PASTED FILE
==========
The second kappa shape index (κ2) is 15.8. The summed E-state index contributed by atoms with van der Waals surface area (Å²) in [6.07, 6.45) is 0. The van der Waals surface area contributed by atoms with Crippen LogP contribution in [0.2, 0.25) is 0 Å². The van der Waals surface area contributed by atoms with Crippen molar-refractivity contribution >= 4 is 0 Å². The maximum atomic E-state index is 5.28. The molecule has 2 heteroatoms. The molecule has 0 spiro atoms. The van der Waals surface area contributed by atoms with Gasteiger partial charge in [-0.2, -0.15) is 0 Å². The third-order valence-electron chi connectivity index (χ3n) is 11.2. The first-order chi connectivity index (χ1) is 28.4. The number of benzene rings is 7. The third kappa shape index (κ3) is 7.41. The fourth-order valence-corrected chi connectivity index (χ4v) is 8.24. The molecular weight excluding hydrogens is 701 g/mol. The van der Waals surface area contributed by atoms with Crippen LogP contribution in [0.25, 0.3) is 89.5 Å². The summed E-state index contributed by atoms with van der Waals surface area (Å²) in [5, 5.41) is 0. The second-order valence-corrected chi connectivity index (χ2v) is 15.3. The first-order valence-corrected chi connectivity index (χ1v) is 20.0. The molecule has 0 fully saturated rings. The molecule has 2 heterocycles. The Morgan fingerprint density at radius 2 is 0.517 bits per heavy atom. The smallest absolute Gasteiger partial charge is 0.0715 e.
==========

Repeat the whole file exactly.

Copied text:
The second kappa shape index (κ2) is 15.8. The summed E-state index contributed by atoms with van der Waals surface area (Å²) in [6.07, 6.45) is 0. The van der Waals surface area contributed by atoms with Crippen LogP contribution in [0.2, 0.25) is 0 Å². The van der Waals surface area contributed by atoms with Crippen molar-refractivity contribution >= 4 is 0 Å². The maximum atomic E-state index is 5.28. The molecule has 2 heteroatoms. The molecule has 0 spiro atoms. The van der Waals surface area contributed by atoms with Gasteiger partial charge in [-0.2, -0.15) is 0 Å². The third-order valence-electron chi connectivity index (χ3n) is 11.2. The first-order chi connectivity index (χ1) is 28.4. The number of benzene rings is 7. The third kappa shape index (κ3) is 7.41. The fourth-order valence-corrected chi connectivity index (χ4v) is 8.24. The molecular weight excluding hydrogens is 701 g/mol. The van der Waals surface area contributed by atoms with Crippen LogP contribution in [0.25, 0.3) is 89.5 Å². The summed E-state index contributed by atoms with van der Waals surface area (Å²) in [5, 5.41) is 0. The second-order valence-corrected chi connectivity index (χ2v) is 15.3. The first-order valence-corrected chi connectivity index (χ1v) is 20.0. The molecule has 0 fully saturated rings. The molecule has 2 heterocycles. The Morgan fingerprint density at radius 2 is 0.517 bits per heavy atom. The smallest absolute Gasteiger partial charge is 0.0715 e.